Numerous handwritten copies of this document have been preserved in the State Archives of Schleswig-Holstein and Hamburg in addition to contemporary printed versions and excerpts from the 17th and 18th centuries. This alone testifies to its significance. Both the official original of this “General Privilege”—which would have been given to the Jewish community in Altona and its legal successor, the Dreigemeinde [“triple congregation”] of Altona, Hamburg, and Wandsbek formed in 1671—and the official record as an entry in the registry of the district of Pinneberg are no longer existant.
The articles—eleven altogether—ensure the following rights, among others: the congregation was to be allowed to worship in their synagogue according to the Jewish tradition and to bury their dead in their cemetery in keeping with their customs. Those who perform ritual duties within the community like rabbis, cantors, and beadles were exempted from the protection money because it was implicitly assumed that they could not practice a commercial trade. Similarly, the children of those who paid the protection money were exempted from payment as long as they resided in their father’s house, even if they were married. The Jews were permitted to participate in commercial trade and in the kosher slaughter of animals. They were permitted to lend money or act as pawnbrokers at a rate of 27% interest per week—more than twice the previous limit. The sale of pawned items was permitted after a period of one year, provided that they met certain conditions and notified the Vogt [bailiff] in Ottensen. Further legal limitations applied to what they could accept as a deposit. It was important, however, that they were permitted to amicably resolve minor differences before the rabbinical court without the involvement of the Vogt from Ottensen. Their right to exert punishments, however, was quite limited; the only significant disciplinary method at their disposal was the threat of excommunication. In addition, according to article ten they were obligated to maintain the peace, which included the punctual payment of the protection money (at Easter). Finally, it was not permitted to lodge foreign Jews (i.e. from outside the community) for longer than fourteen days.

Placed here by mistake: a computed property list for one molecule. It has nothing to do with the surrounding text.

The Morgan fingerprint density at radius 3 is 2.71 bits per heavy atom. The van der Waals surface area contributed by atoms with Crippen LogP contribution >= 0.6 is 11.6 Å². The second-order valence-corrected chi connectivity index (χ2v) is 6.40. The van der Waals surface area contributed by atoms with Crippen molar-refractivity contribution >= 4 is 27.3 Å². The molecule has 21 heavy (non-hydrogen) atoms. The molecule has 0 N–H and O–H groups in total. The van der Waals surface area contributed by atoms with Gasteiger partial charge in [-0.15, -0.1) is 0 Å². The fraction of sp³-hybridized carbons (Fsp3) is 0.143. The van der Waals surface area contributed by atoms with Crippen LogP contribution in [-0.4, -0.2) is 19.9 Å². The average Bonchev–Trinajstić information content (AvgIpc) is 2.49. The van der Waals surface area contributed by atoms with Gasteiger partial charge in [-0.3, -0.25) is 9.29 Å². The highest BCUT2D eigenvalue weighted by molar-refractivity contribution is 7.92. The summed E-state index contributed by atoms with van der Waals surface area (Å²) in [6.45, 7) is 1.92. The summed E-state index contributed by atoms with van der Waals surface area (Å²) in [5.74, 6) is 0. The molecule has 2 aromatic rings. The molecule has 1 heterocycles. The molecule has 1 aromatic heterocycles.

King Christian IV of Denmark, etc., in his capacity as Duke of Schleswig, Holstein, Stormarn, and Dithmarschen, grants the Ashkenazi Jews in Altona a Letter of Protection and confirms the privileges individually listed [“General Privilege”], edited in: Key Documents of German-Jewish History, <https://dx.doi.org/10.23691/jgo:source-2.en.v1> [July 27, 2017].